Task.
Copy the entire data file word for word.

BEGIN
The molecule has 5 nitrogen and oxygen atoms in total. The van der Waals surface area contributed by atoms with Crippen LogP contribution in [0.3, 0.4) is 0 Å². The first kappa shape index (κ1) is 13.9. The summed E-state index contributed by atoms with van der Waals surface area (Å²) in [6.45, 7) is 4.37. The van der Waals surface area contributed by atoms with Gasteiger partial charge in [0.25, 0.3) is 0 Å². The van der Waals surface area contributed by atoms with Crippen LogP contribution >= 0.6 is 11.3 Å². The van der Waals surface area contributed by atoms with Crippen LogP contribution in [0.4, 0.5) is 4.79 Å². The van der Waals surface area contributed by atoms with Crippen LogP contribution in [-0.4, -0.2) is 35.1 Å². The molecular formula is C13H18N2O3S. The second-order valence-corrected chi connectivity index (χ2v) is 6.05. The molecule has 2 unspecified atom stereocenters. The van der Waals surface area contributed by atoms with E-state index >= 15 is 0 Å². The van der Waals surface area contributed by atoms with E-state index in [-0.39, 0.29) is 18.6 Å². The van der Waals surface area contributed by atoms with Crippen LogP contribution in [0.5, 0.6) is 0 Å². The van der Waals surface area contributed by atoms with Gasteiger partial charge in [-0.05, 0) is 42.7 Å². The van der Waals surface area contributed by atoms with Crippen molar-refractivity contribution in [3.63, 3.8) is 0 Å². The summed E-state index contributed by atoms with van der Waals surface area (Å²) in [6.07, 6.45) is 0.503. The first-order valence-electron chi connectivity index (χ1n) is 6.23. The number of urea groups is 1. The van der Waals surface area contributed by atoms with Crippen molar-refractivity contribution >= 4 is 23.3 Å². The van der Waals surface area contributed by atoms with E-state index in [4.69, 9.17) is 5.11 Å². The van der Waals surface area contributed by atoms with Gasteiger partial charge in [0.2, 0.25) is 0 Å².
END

The molecule has 5 nitrogen and oxygen atoms in total. The van der Waals surface area contributed by atoms with Crippen LogP contribution in [0.3, 0.4) is 0 Å². The first kappa shape index (κ1) is 13.9. The summed E-state index contributed by atoms with van der Waals surface area (Å²) in [6.45, 7) is 4.37. The van der Waals surface area contributed by atoms with Gasteiger partial charge in [0.25, 0.3) is 0 Å². The van der Waals surface area contributed by atoms with Crippen LogP contribution >= 0.6 is 11.3 Å². The van der Waals surface area contributed by atoms with Crippen LogP contribution in [0.4, 0.5) is 4.79 Å². The van der Waals surface area contributed by atoms with Crippen LogP contribution in [-0.4, -0.2) is 35.1 Å². The molecular formula is C13H18N2O3S. The second-order valence-corrected chi connectivity index (χ2v) is 6.05. The molecule has 2 unspecified atom stereocenters. The van der Waals surface area contributed by atoms with E-state index >= 15 is 0 Å². The van der Waals surface area contributed by atoms with E-state index in [-0.39, 0.29) is 18.6 Å². The van der Waals surface area contributed by atoms with Crippen LogP contribution in [0.5, 0.6) is 0 Å². The van der Waals surface area contributed by atoms with Gasteiger partial charge in [-0.05, 0) is 42.7 Å². The van der Waals surface area contributed by atoms with Crippen molar-refractivity contribution in [3.63, 3.8) is 0 Å². The summed E-state index contributed by atoms with van der Waals surface area (Å²) in [6.07, 6.45) is 0.503. The first-order valence-electron chi connectivity index (χ1n) is 6.23. The number of urea groups is 1. The van der Waals surface area contributed by atoms with Crippen molar-refractivity contribution >= 4 is 23.3 Å². The van der Waals surface area contributed by atoms with E-state index in [4.69, 9.17) is 5.11 Å². The van der Waals surface area contributed by atoms with Gasteiger partial charge in [0.2, 0.25) is 0 Å².